"In one sense, everything's different because financial institutions know what's coming, so they're already anticipating and making business changes," says Margaret Tahyar, a partner at Davis Polk & Wardwell, a New York law firm tracking Dodd-Frank for its clients. "In another sense, there's still a great deal of uncertainty."

As for the handful of rules that have been written, here is a closer look at the financial regulations that have been implemented and how they affect you.
A new consumer watchdog
The Dodd-Frank Act created a new federal agency to protect consumers who use a range of financial products. The agency is financed out of the federal budget. FinReg advocates hail that as an important development because the regulator won't be as beholden to the private sector as other agencies that rely on institutions they regulate for their budget.

On July 21, the Consumer Financial Protection Bureau received responsibility for enforcing laws meant to regulate consumer finance in the following areas:

The 5 Best and 5 Worst Regulations in Dodd-Frank

This article was originally published by the Fiscal Times on Tuesday, July 19, 2011.

By Katherine Reynolds Lewis, The Fiscal Times

Next to health care reform, no other recent legislation has caught as much heat as financial regulation. Born of the subprime housing mortgage scandal and financial meltdown three years ago, the Dodd-Frank legislation provokes either glowing praise from consumers and reformists or angry diatribes from industry officials and Republican lawmakers.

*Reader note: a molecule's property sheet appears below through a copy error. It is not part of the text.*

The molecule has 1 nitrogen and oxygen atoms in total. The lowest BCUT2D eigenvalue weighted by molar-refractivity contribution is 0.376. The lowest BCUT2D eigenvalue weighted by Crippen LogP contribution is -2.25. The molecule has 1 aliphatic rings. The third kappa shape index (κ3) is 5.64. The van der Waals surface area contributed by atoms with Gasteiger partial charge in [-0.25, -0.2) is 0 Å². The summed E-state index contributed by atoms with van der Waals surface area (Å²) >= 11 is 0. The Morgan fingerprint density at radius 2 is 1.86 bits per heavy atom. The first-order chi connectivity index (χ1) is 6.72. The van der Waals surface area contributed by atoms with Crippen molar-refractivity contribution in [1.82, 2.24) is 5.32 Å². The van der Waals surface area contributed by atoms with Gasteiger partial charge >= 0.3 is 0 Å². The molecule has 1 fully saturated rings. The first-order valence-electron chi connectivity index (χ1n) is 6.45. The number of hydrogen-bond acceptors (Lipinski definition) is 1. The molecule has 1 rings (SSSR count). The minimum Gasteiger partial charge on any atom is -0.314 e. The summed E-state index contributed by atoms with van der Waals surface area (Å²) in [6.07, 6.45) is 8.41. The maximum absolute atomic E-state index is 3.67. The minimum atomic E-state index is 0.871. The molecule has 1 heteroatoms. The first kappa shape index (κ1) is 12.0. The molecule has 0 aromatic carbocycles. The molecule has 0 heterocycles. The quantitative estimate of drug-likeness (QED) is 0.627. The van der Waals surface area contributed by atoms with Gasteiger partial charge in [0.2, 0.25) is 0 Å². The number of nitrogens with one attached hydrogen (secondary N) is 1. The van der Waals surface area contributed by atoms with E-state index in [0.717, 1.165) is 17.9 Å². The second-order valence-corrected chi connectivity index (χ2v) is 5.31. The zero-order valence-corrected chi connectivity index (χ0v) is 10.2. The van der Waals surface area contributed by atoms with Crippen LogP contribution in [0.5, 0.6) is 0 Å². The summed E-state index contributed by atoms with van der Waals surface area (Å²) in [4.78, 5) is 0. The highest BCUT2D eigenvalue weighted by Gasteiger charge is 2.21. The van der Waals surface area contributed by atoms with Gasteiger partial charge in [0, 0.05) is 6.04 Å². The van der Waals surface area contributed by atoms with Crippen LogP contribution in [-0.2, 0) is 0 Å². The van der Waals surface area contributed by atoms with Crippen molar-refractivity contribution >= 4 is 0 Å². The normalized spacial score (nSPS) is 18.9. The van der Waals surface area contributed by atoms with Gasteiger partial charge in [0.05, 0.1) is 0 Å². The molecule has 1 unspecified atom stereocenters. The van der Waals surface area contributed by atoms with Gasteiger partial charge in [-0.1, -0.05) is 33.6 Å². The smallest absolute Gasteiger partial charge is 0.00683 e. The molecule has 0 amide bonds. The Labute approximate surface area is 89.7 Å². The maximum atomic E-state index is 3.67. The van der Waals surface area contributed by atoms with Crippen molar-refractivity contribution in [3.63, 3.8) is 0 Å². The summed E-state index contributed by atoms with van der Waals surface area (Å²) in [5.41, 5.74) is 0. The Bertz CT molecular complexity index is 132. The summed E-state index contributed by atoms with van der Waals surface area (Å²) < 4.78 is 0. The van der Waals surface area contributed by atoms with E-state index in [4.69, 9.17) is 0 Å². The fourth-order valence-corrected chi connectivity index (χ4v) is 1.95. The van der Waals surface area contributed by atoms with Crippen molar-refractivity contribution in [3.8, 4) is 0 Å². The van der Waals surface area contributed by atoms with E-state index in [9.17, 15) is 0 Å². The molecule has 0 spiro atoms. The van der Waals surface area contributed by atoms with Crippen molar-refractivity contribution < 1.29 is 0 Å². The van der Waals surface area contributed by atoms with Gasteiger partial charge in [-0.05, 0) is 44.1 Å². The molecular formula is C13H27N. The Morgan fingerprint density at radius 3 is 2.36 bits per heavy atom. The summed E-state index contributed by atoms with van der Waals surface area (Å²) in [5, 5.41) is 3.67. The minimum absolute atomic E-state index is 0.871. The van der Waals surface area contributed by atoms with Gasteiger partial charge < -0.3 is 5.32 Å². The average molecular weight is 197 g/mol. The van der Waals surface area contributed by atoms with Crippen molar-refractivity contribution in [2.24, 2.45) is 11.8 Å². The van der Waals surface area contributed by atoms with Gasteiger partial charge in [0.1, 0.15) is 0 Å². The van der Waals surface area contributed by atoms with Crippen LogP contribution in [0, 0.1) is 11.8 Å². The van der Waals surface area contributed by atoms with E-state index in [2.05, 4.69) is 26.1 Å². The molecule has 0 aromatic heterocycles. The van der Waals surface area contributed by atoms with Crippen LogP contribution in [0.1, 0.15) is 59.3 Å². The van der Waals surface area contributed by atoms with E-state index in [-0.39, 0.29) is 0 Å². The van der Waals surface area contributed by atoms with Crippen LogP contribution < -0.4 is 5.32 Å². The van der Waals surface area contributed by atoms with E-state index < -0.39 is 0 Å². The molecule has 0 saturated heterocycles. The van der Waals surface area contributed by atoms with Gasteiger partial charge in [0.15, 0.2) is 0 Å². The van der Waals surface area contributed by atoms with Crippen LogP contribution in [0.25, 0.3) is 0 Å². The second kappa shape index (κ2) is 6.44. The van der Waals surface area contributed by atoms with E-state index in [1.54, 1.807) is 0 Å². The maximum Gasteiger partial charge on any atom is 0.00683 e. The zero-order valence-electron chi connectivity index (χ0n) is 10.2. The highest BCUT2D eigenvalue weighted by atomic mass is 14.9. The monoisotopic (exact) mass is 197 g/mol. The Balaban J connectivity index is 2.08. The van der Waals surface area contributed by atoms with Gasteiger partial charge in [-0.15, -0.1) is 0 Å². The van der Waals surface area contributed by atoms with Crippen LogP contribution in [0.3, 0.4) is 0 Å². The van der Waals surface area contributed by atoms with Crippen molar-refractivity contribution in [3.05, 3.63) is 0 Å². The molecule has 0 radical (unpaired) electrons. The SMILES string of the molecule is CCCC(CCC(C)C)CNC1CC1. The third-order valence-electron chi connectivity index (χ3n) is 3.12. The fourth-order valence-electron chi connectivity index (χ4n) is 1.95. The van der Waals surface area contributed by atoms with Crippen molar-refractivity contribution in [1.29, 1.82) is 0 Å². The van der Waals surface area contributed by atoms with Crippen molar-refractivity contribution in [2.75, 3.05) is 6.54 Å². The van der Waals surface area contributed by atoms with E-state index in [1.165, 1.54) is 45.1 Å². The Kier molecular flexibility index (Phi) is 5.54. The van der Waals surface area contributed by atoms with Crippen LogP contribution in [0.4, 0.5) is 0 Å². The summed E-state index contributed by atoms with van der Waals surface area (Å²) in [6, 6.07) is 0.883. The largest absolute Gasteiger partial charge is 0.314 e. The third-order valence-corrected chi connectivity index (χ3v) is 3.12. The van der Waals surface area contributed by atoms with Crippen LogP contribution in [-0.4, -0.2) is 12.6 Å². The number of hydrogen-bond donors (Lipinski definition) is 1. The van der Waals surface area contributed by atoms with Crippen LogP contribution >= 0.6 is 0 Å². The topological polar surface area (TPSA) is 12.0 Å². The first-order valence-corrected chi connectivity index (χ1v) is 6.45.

In the year since President Obama signed the financial regulatory overhaul into law, the debate has largely shifted from the halls of Congress to the offices of the regulators who are writing some 250 new rules and delivering reports and guidance ordered by the law.

But Republicans and their industry allies are still pressing for changes to dilute the impact of the legislation. Their opposition forced Obama over the weekend to abandon plans to nominate former Harvard professor Elizabeth Warren, a harsh critic of the financial industry and darling of liberal groups, to head a new Consumer Financial Protection Bureau, and instead choose former Ohio attorney general Richard Cordray.

As the new financial regulatory landscape begins to take shape, supporters of the legislation crafted by former Sen. Christopher Dodd, D-Conn, and Rep. Barney Frank D-Mass., say the government and industry are better positioned to withstand a new crisis. "The reforms put in place in Dodd-Frank will help to provide for a more resilient and strong financial system that can help to grow the economy and create jobs," said Michael S. Barr, law professor at the University of Michigan.

Detractors claim the measure actually hurts the already troubled economy and job growth, leaving the financial system less stable than it was in 2008. "While it may have increased transparency, it has increased the amount of uncertainty. We've created a new cost of capital, called regulatory risk," said Rep. Randy Neugebauer, R-Tex., chairman of the House Financial Services Subcommittee on Oversight and Investigations.